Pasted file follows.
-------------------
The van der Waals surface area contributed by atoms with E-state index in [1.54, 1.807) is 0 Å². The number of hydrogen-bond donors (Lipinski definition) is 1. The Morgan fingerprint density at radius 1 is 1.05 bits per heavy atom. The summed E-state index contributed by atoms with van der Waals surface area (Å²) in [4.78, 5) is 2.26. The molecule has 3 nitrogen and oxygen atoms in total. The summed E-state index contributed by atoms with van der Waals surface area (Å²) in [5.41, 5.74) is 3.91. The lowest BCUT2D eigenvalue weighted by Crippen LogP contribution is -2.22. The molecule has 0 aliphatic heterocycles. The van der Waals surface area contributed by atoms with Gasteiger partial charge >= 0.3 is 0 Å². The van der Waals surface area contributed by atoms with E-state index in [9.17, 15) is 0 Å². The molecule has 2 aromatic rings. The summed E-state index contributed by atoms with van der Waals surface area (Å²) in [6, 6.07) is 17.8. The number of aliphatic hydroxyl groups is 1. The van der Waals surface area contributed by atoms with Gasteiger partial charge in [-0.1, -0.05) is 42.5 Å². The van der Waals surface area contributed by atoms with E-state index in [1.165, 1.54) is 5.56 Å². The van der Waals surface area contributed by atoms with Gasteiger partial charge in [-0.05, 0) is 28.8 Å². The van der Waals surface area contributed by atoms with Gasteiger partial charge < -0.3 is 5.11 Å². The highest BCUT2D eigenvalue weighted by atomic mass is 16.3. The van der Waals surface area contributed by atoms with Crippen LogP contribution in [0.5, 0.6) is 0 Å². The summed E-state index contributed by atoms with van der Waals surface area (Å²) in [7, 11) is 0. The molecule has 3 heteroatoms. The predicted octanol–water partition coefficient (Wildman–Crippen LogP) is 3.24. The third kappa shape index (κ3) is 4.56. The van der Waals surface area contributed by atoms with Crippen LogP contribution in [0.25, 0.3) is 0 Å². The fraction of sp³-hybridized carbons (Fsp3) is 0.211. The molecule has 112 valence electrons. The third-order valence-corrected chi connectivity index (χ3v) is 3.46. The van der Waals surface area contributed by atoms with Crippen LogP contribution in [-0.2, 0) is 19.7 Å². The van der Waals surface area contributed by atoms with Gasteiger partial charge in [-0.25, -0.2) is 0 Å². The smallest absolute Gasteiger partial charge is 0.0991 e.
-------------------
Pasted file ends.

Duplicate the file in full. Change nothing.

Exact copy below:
The van der Waals surface area contributed by atoms with E-state index in [1.54, 1.807) is 0 Å². The number of hydrogen-bond donors (Lipinski definition) is 1. The Morgan fingerprint density at radius 1 is 1.05 bits per heavy atom. The summed E-state index contributed by atoms with van der Waals surface area (Å²) in [4.78, 5) is 2.26. The molecule has 3 nitrogen and oxygen atoms in total. The summed E-state index contributed by atoms with van der Waals surface area (Å²) in [5.41, 5.74) is 3.91. The lowest BCUT2D eigenvalue weighted by Crippen LogP contribution is -2.22. The molecule has 0 aliphatic heterocycles. The van der Waals surface area contributed by atoms with Gasteiger partial charge >= 0.3 is 0 Å². The van der Waals surface area contributed by atoms with E-state index in [9.17, 15) is 0 Å². The molecule has 2 aromatic rings. The summed E-state index contributed by atoms with van der Waals surface area (Å²) in [6, 6.07) is 17.8. The number of aliphatic hydroxyl groups is 1. The van der Waals surface area contributed by atoms with Gasteiger partial charge in [-0.1, -0.05) is 42.5 Å². The van der Waals surface area contributed by atoms with E-state index in [1.165, 1.54) is 5.56 Å². The van der Waals surface area contributed by atoms with Gasteiger partial charge in [-0.05, 0) is 28.8 Å². The van der Waals surface area contributed by atoms with Gasteiger partial charge < -0.3 is 5.11 Å². The highest BCUT2D eigenvalue weighted by atomic mass is 16.3. The van der Waals surface area contributed by atoms with Crippen LogP contribution in [0.5, 0.6) is 0 Å². The summed E-state index contributed by atoms with van der Waals surface area (Å²) in [7, 11) is 0. The molecule has 3 heteroatoms. The predicted octanol–water partition coefficient (Wildman–Crippen LogP) is 3.24. The third kappa shape index (κ3) is 4.56. The van der Waals surface area contributed by atoms with Crippen LogP contribution in [0.25, 0.3) is 0 Å². The fraction of sp³-hybridized carbons (Fsp3) is 0.211. The molecule has 112 valence electrons. The third-order valence-corrected chi connectivity index (χ3v) is 3.46. The van der Waals surface area contributed by atoms with Crippen LogP contribution in [-0.2, 0) is 19.7 Å². The van der Waals surface area contributed by atoms with Gasteiger partial charge in [-0.25, -0.2) is 0 Å². The smallest absolute Gasteiger partial charge is 0.0991 e.